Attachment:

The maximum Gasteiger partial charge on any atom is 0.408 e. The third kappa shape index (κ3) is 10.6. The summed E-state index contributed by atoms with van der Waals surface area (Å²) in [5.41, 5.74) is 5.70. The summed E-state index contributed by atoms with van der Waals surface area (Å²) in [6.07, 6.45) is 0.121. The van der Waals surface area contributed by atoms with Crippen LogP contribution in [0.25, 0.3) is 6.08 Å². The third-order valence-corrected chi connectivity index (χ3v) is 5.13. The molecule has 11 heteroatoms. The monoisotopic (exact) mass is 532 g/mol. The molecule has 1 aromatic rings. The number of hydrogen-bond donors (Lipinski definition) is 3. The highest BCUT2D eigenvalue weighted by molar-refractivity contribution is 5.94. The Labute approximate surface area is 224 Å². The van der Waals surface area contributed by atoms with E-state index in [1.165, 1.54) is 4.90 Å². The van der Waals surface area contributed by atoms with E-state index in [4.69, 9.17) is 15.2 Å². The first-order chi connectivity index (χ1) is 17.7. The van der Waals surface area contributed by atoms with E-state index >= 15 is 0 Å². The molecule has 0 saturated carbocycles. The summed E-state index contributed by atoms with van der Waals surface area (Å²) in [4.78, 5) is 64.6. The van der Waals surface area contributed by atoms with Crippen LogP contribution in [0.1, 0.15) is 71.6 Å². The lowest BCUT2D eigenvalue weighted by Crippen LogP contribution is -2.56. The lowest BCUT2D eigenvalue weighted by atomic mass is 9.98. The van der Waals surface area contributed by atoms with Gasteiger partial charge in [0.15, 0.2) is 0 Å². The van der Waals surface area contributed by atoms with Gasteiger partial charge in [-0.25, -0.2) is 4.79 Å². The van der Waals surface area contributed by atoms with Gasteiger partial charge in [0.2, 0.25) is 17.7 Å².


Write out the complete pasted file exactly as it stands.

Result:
The maximum Gasteiger partial charge on any atom is 0.408 e. The third kappa shape index (κ3) is 10.6. The summed E-state index contributed by atoms with van der Waals surface area (Å²) in [5.41, 5.74) is 5.70. The summed E-state index contributed by atoms with van der Waals surface area (Å²) in [6.07, 6.45) is 0.121. The van der Waals surface area contributed by atoms with Crippen LogP contribution in [0.25, 0.3) is 6.08 Å². The third-order valence-corrected chi connectivity index (χ3v) is 5.13. The molecule has 11 heteroatoms. The monoisotopic (exact) mass is 532 g/mol. The molecule has 1 aromatic rings. The number of hydrogen-bond donors (Lipinski definition) is 3. The highest BCUT2D eigenvalue weighted by molar-refractivity contribution is 5.94. The Labute approximate surface area is 224 Å². The van der Waals surface area contributed by atoms with E-state index in [1.165, 1.54) is 4.90 Å². The van der Waals surface area contributed by atoms with E-state index in [4.69, 9.17) is 15.2 Å². The first-order chi connectivity index (χ1) is 17.7. The van der Waals surface area contributed by atoms with E-state index >= 15 is 0 Å². The molecule has 0 saturated carbocycles. The summed E-state index contributed by atoms with van der Waals surface area (Å²) in [4.78, 5) is 64.6. The van der Waals surface area contributed by atoms with Crippen LogP contribution in [0.1, 0.15) is 71.6 Å². The lowest BCUT2D eigenvalue weighted by Crippen LogP contribution is -2.56. The lowest BCUT2D eigenvalue weighted by atomic mass is 9.98. The van der Waals surface area contributed by atoms with Gasteiger partial charge in [0.15, 0.2) is 0 Å². The van der Waals surface area contributed by atoms with Gasteiger partial charge in [-0.25, -0.2) is 4.79 Å². The van der Waals surface area contributed by atoms with Gasteiger partial charge in [0.2, 0.25) is 17.7 Å².